Nipple-feeding also results in secretion of more abomasal enzymes. Greater enzymatic activity in gastric solutions, resulting in more effective stimulation of protein digestion in abomasal fluids.
With the secretion of more enzymes and digestive acid, more fats and proteins are digested in the abomasum when feeding with nipples. More digested nutrients flowing from the abomasum into the small intestine means there are more nutrients ready to be absorbed.
With open pail feeding, more digestion is delayed until the small intestine. With more undigested nutrients reaching the small intestine, secretion of pancreatic enzymes increases. Pancreatic enzymes enter the upper portion of the small intestine to digest the additional nutrients. The pancreas responds by increasing lipase and enzyme production. Even so, there are some physiological functions that are of concern. Fat absorption, for example, is limited to the first 30% of the small intestine. Open pail feeding narrows the time window for effective digestion and absorption of nutrients.
Effects on Animal Health
Some studies show more episodes of diarrhea, more persistent and more severe diarrhea with open pail feeding, while some studies found no difference. Research specifically designed to evaluate the possible effects of feeding method on calf diarrhea provide mixed results. There does not appear to be evidence showing that nipple-feeding leads to more diarrhea issues than open pails. In other words, when undesirable results occur, they occur with pails.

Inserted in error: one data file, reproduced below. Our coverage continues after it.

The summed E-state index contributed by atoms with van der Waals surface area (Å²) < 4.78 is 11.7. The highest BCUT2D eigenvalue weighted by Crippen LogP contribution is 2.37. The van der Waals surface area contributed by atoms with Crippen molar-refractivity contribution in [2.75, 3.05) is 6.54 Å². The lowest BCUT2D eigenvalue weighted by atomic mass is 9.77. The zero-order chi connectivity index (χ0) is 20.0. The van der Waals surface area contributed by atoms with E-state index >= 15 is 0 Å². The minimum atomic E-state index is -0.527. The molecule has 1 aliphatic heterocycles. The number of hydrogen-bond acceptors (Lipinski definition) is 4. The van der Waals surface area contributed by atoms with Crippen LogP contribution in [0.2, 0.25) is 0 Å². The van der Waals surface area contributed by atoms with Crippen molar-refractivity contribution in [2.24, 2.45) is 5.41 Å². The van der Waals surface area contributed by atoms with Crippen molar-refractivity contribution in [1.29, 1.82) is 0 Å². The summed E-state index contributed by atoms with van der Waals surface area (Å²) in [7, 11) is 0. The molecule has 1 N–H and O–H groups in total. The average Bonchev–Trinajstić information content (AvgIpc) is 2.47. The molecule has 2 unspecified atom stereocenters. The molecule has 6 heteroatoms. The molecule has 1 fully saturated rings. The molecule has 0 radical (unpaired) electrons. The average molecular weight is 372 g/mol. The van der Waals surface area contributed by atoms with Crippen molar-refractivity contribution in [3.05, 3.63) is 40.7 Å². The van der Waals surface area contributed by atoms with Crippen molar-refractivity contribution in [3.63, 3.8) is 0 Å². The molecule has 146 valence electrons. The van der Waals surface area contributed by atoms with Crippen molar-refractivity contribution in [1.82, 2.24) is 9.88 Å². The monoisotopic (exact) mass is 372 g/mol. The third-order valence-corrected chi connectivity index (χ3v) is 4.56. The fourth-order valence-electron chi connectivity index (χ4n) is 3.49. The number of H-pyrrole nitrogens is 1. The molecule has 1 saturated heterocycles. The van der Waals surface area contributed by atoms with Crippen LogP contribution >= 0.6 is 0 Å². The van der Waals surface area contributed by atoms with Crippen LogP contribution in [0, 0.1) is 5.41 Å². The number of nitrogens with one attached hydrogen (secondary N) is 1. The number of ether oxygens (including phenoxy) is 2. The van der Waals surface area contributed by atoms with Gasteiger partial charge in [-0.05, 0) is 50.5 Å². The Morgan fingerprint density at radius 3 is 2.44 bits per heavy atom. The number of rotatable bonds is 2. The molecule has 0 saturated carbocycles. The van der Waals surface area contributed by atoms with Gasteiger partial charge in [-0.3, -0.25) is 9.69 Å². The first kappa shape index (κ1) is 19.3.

A specific health reason cited by many large calf raisers for bottle feeding instead of feeding with pails is the tendency of some calves to aspirate milk into their air passageway and even into their lungs when drinking from a pail. Coughing and a raspy or “rattling” sound during breathing after drinking are telltale signs of aspiration. These operations relate the use of bottles and nipples to fewer cases of pneumonia and fewer treatments.
Other Physiological and Behavioral Effects
Behavioral differences in calves have been reported between the two feeding systems. Non-nutritive oral activities such as sucking objects, sucking and nibbling on parts of the pen, self-licking or licking calves in adjacent pens is reduced in individually housed calves. Nipple-fed calves show lower heart rates during and just after feeding and return to a resting state more quickly after a meal. In group feeding situations, sucking from a nipple may reduce cross-sucking that occurs in group housing situations.
There are other interesting management areas to compare and contrast, such as feed delivery & clean-up and the spread of disease, but they are a bit more subjective and beyond the scope of this post.
In summary, calves can be efficiently and effectively raised using either bottles/nipples or open pail feeding of milk or milk replacer. There is a greater potential for variability and an undesirable animal response with pail feeding compared to nipple feeding. When all is said and done, nipple feeding is the gold standard against which pail feeding must be evaluated.